hold that there could be a deemed renunciation and the Court could under the
circumstances deny the probate to such an executor who had in fact impliedly
renounced his character as an executor.
these rival contentions, it has to be seen whether the judgment is correct.
the first place, we must observe that the appellate Court should not have
allowed this question to be argued as there was no plea raised in the written
statement in support of the theory of renunciation by widow Parul Bala and the
present executor Samir Chandra Das. This question was not argued before the
Trial Court nor was it raised by way of a written statement nor was it raised
even 1 in the memo of appeal before the High Court. In our opinion, therefore,
the High Court should not have entertained such a question.
merits, it was the case of respondent herein that in the three sale deeds, two
of which were executed before the death of the testator and one after his
demise during the pendency of the probate proceedings the properties were
claimed to be the self acquired properties of the widow and the second
daughter. It was argued that, therefore, the widow who was an executor was
claiming that this property never belonged to the testator. The further case
was that since the surviving executor Samir Chandra Das had put his signatures
as a witness to the sale deeds, he also must be deemed to have accepted the
recitals in the sale deeds to the effect that it was a self acquired property
of the widow and the second daughter thereby disputing the title of the
argument is absolutely incorrect, firstly, for the simple reason that at the
time of first two sale deeds, even the testator had put his signatures as a
witness and as he was alive on that day, the Will was irrelevant. Therefore,
those two sale deeds will naturally go 1 out of consideration. Probably
realizing this, the High Court made a stray remark in the judgment to the
effect that "one of it was executed during the pendency of the probate
application". Now, if the earlier two sale deeds which were dated
10.10.1983 and were executed during the lifetime of the testator and he himself
had acted as a witness, there was no question of any rival or hostile title
being set up by Parul Bala and further by the present appellant who put his
signatures as a witness along with his father, the testator on the sale deeds
dated 10.10.1983. It cannot be presumed that there was any idea of setting up a
hostile title. The remaining property which was sold on 12.02.1988 i.e. during
the pendency of the probate application was admittedly a part of the
aforementioned property, part of which was sold on 10.10.1983 by two sale
deeds. Basically, on 10.10.1983, the Will had never become effective as the
testator was alive. Therefore, the deduction of the High Court that Parul Bala
Das and Samir Chandra Das had taken a stance against the testator is clearly
faulty. On that day, this position was absolutely not available.
apart from the fact that on that day, on those two sale deeds dated 10.10.1983,
even the testator had signed as a witness. Insofar as the subsequent sale deed
dated 12.02.1988 is concerned, also 1 there will be no question of taking any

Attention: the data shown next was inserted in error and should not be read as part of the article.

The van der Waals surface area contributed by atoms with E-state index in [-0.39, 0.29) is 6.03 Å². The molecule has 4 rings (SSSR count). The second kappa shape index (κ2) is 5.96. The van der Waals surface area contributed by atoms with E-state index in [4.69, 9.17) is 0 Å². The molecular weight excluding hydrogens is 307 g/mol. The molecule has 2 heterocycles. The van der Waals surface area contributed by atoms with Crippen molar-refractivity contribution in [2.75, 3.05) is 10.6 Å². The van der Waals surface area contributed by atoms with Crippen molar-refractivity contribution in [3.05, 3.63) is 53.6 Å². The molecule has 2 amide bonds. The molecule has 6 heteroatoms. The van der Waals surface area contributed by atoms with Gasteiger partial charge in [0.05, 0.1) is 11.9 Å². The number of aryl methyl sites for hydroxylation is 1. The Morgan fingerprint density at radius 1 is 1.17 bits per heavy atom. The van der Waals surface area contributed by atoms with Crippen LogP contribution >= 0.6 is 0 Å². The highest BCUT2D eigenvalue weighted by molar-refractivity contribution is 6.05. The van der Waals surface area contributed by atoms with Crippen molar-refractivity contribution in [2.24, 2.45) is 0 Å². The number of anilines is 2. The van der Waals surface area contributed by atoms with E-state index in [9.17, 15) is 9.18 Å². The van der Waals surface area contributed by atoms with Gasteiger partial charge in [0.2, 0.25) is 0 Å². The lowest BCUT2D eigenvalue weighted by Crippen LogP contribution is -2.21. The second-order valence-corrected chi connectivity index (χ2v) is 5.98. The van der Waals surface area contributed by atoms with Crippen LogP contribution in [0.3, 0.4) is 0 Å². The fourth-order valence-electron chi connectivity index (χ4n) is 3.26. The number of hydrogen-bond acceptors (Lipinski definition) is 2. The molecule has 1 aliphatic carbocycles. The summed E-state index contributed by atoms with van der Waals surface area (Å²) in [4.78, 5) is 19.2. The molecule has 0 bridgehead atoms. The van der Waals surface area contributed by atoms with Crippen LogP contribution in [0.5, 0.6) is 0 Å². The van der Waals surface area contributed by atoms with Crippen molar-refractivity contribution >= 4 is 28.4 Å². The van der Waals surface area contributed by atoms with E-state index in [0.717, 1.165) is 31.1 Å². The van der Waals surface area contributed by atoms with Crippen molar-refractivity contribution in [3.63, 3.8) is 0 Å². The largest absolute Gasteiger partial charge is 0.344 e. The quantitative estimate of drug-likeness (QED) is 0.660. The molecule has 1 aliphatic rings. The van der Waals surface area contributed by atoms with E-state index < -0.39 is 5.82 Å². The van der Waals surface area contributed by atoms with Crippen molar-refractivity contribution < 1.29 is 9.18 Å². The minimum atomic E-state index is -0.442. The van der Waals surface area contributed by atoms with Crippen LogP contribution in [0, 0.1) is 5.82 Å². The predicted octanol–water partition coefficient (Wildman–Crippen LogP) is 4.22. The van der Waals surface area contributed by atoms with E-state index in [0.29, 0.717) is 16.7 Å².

hostile stance against the testator because the property which was sold was
clearly given away in the Will in favour of Parul Bala Das and her daughters,
and Parul Bala Das also was given the right to sell the property for the
maintenance and marriage expenses of her two unmarried daughters. Therefore, at
least on that day, when the sale deed was executed, Parul Bala Das and her two
daughters had inherited the property under the Will, which they sold and they
were undoubtedly the owners of the properties. We must, therefore, hold that
the High Court erred in taking the stand that the executor had taken a hostile
stance against the testator. Once this position on facts is obtained, there is
no question of further considering the correctness of the probate holding that
there was an "implied renunciation" by the appellant herein.
However, since there is no authoritative pronouncement, we are proceeding to
test the judgment.
attention was invited by Shri Jaideep Gupta, Learned Senior Counsel appearing on
behalf of the appellant, firstly to a 1 A Govindarayalier [AIR 1926 Mad. 605].
In that case, the District Judge had refused to grant the probate to the
appellant. The appellant was one of the two executors. The Will was found to be
genuine and it was found that prior to the probate proceedings, the appellant
had indulged in wild statements that the Will was a forgery and he was never
appointed as executor and that testator had never signed the Will. The
appellant had also stated that his (appellant's) attestation on the Will itself
was obtained by fraud. Relying on a decision in In the goods of Manick Lal Seal
[(1908) 35 Cal. 156], the Madras High Court observed that it was open to the
executor to openly assert outside the Court that he was renouncing his executorship,
but it was by his statement in the Court that he will stand or fall. It was
further observed that the appellant's statement in the Court that he did not
admit the execution and validation of the Will or that it was a spurious
document or that he never put his signatures to the Will and his attestation
thereto was obtained by fraud, would be of no consequence in view of his end